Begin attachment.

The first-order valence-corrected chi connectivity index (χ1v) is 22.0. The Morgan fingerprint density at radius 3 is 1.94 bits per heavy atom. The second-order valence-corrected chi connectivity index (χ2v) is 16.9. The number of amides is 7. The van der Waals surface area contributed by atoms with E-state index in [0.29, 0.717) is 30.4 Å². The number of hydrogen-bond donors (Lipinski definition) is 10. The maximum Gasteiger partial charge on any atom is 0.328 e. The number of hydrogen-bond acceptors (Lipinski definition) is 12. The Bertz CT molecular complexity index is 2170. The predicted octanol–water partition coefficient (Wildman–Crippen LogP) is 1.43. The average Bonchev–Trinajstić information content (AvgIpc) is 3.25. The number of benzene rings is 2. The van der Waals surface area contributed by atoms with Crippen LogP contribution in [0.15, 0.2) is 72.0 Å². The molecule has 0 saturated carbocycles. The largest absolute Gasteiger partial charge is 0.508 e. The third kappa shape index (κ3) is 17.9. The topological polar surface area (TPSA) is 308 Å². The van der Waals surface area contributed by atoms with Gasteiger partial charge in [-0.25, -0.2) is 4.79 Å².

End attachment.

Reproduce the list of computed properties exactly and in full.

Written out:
The first-order valence-corrected chi connectivity index (χ1v) is 22.0. The Morgan fingerprint density at radius 3 is 1.94 bits per heavy atom. The second-order valence-corrected chi connectivity index (χ2v) is 16.9. The number of amides is 7. The van der Waals surface area contributed by atoms with E-state index in [0.29, 0.717) is 30.4 Å². The number of hydrogen-bond donors (Lipinski definition) is 10. The maximum Gasteiger partial charge on any atom is 0.328 e. The number of hydrogen-bond acceptors (Lipinski definition) is 12. The Bertz CT molecular complexity index is 2170. The predicted octanol–water partition coefficient (Wildman–Crippen LogP) is 1.43. The average Bonchev–Trinajstić information content (AvgIpc) is 3.25. The number of benzene rings is 2. The van der Waals surface area contributed by atoms with Crippen LogP contribution in [0.15, 0.2) is 72.0 Å². The molecule has 0 saturated carbocycles. The largest absolute Gasteiger partial charge is 0.508 e. The third kappa shape index (κ3) is 17.9. The topological polar surface area (TPSA) is 308 Å². The van der Waals surface area contributed by atoms with Gasteiger partial charge in [-0.25, -0.2) is 4.79 Å².